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Excess oxygen worsens lung inflammation in mice


Research performed at the National Institute of Allergy and Infectious Diseases (NIAID), part of the National Institutes of Health, has revealed that oxygen therapy aimed at helping mice with acute lung inflammation breathe paradoxically worsened their illness. The researchers say excess oxygen appears to thwart a natural process that limits lung tissue damage. They overcame this deleterious side effect, however, by adding an inhaled anti-inflammatory drug to the oxygen therapy.

"This research illustrates, in an animal model, a delicate balance between supplemental oxygen therapy and an innate tissue-preserving process that appears to operate best in low-oxygen conditions," says NIAID Director Anthony S. Fauci, M.D.

Michail Sitkovsky, Ph.D., senior author of the paper published this week in the journal PLoS Biology, believes the findings could have clinical implications. Supplemental oxygen is a life-saving therapy for patients with breathing problems, but it can harm the lungs if it is used for long periods. While the problem of oxygen-induced lung damage is well known, the biochemical processes leading to this damage have not been fully explained. Dr. Sitkovsky’s research reveals a possible mechanism behind this oxygen-induced damage and also provides evidence of a simple way to prevent it.

The current study extends research published in 2001 by Dr. Sitkovsky and colleagues into the role played by the molecule adenosine in regulating inflammation. Inflammatory chemicals produced by the immune system in response to infection or injury must eventually be switched off so that excessive tissue damage can be avoided. Dr. Sitkovsky and his colleagues have shown that inflammation leads to a drop in oxygen levels in the inflamed tissues. This, in turn, triggers the release of adenosine from surrounding cells. When adenosine binds to cell receptors in the inflamed region, it serves as a tissue-protecting stop signal, slowing the flood of damaging inflammatory molecules, the scientists found.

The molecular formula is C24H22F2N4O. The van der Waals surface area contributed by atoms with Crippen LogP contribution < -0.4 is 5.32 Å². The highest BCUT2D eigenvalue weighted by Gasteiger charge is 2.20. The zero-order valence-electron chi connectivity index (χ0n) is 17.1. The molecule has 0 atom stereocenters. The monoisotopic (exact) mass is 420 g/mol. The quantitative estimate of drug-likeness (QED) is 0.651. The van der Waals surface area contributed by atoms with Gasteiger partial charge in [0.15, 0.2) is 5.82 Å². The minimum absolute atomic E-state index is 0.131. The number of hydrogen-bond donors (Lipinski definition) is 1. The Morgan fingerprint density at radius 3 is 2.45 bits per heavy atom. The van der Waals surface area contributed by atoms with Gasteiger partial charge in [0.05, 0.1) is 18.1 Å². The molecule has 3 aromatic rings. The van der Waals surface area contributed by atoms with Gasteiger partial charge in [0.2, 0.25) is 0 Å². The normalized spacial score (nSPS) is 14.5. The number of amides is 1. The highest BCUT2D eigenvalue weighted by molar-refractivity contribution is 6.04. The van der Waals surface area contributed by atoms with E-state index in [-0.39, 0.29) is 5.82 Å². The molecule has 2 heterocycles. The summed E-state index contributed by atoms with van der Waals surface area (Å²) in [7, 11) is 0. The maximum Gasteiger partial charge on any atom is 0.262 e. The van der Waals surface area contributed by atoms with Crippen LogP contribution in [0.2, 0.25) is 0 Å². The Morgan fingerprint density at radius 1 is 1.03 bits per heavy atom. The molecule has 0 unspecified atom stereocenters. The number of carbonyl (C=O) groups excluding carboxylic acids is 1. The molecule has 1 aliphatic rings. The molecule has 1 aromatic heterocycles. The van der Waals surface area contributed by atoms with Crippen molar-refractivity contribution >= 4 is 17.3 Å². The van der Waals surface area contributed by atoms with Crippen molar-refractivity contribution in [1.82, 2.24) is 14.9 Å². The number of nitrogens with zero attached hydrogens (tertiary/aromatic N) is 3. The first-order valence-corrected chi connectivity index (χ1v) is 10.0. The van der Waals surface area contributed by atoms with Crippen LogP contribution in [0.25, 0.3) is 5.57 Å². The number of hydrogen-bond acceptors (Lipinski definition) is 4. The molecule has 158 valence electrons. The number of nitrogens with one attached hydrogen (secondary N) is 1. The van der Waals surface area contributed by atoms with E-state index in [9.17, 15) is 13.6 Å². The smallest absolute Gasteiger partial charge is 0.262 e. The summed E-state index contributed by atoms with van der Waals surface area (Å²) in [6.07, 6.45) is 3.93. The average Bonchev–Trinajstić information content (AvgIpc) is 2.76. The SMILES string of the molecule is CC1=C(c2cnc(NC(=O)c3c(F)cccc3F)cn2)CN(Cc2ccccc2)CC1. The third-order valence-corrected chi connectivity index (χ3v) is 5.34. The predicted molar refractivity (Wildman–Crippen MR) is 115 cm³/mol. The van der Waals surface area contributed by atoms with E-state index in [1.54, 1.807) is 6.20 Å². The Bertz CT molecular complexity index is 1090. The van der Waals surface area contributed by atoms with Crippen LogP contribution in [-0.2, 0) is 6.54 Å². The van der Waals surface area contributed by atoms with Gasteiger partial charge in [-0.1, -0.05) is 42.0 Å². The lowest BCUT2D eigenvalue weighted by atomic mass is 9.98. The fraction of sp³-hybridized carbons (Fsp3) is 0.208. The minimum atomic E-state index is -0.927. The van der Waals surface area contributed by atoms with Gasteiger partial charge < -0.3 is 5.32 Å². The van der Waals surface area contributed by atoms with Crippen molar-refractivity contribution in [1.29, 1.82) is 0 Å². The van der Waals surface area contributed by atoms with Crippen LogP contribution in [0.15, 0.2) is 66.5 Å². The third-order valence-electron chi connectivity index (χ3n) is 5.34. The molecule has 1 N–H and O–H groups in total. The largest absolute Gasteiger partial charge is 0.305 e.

From these findings, they reasoned that oxygen therapy given to patients with acute lung inflammation might "short-circuit" this protective pathway by preventing oxygen levels from dropping enough to trigger the inflammation stop signal.

To explore this possibility in an animal model, Dr. Sitkovsky and his colleagues induced lung inflammation in three groups of mice. The first group of 15 mice did not receive any supplemental oxygen. While they sustained moderate lung damage, only two died. Another group of 15 mice with acute lung inflammation were treated with either 100 percent or 60 percent oxygen for 48 hours. These mice suffered very extensive lung damage, and 11 of 15 died. Finally, the scientists treated another 15 mice with acute lung inflammation with a combination of 100 percent oxygen and an adenosine-like drug to compensate for the oxygen-induced loss of natural adenosine. Only two mice in this group died, and exacerbation of lung inflammation by oxygen was prevented.

The investigators conclude that in this small animal model highly pure oxygen therapy without the addition of an adenosine substitute worsens pre-existing lung inflammation. "We suggest that these adenosine substitutes be evaluated for their possible usefulness in settings of acute lung inflammation due to infection or other causes, such as asthma or surgical trauma," says Dr. Sitkovsky.

Dr. Sitkovsky is now continuing his research at the newly established New England Inflammation and Tissue Protection Institute, a consortium at Northeastern University in Boston.

NIAID is a component of the National Institutes of Health, an agency of the U.S. Department of Health and Human Services. NIAID supports basic and applied research to prevent, diagnose and treat infectious diseases such as HIV/AIDS and other sexually transmitted infections, influenza, tuberculosis, malaria and illness from potential agents of bioterrorism. NIAID also supports research on transplantation and immune-related illnesses, including autoimmune disorders, asthma and allergies.

Anne A. Oplinger | EurekAlert!
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